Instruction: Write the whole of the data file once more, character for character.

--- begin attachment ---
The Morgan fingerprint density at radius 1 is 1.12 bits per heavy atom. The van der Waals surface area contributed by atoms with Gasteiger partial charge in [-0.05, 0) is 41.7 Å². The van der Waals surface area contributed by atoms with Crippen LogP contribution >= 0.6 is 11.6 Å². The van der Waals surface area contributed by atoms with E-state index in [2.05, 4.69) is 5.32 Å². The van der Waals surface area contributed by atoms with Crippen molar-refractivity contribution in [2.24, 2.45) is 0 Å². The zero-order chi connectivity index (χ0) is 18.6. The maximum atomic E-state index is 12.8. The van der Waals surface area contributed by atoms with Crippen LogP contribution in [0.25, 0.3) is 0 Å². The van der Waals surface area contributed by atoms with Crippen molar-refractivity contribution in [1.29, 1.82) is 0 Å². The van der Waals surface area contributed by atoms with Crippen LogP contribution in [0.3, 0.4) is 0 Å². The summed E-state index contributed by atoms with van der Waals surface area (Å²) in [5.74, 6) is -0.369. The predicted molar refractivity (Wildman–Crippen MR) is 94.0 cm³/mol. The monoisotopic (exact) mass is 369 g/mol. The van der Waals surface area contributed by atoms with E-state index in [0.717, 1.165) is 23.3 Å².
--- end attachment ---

The Morgan fingerprint density at radius 1 is 1.12 bits per heavy atom. The van der Waals surface area contributed by atoms with Gasteiger partial charge in [-0.05, 0) is 41.7 Å². The van der Waals surface area contributed by atoms with Crippen LogP contribution >= 0.6 is 11.6 Å². The van der Waals surface area contributed by atoms with E-state index in [2.05, 4.69) is 5.32 Å². The van der Waals surface area contributed by atoms with Crippen molar-refractivity contribution in [2.24, 2.45) is 0 Å². The zero-order chi connectivity index (χ0) is 18.6. The maximum atomic E-state index is 12.8. The van der Waals surface area contributed by atoms with Crippen LogP contribution in [0.25, 0.3) is 0 Å². The van der Waals surface area contributed by atoms with Crippen molar-refractivity contribution in [1.29, 1.82) is 0 Å². The van der Waals surface area contributed by atoms with Crippen LogP contribution in [0.3, 0.4) is 0 Å². The summed E-state index contributed by atoms with van der Waals surface area (Å²) in [5.74, 6) is -0.369. The predicted molar refractivity (Wildman–Crippen MR) is 94.0 cm³/mol. The monoisotopic (exact) mass is 369 g/mol. The van der Waals surface area contributed by atoms with E-state index in [0.717, 1.165) is 23.3 Å².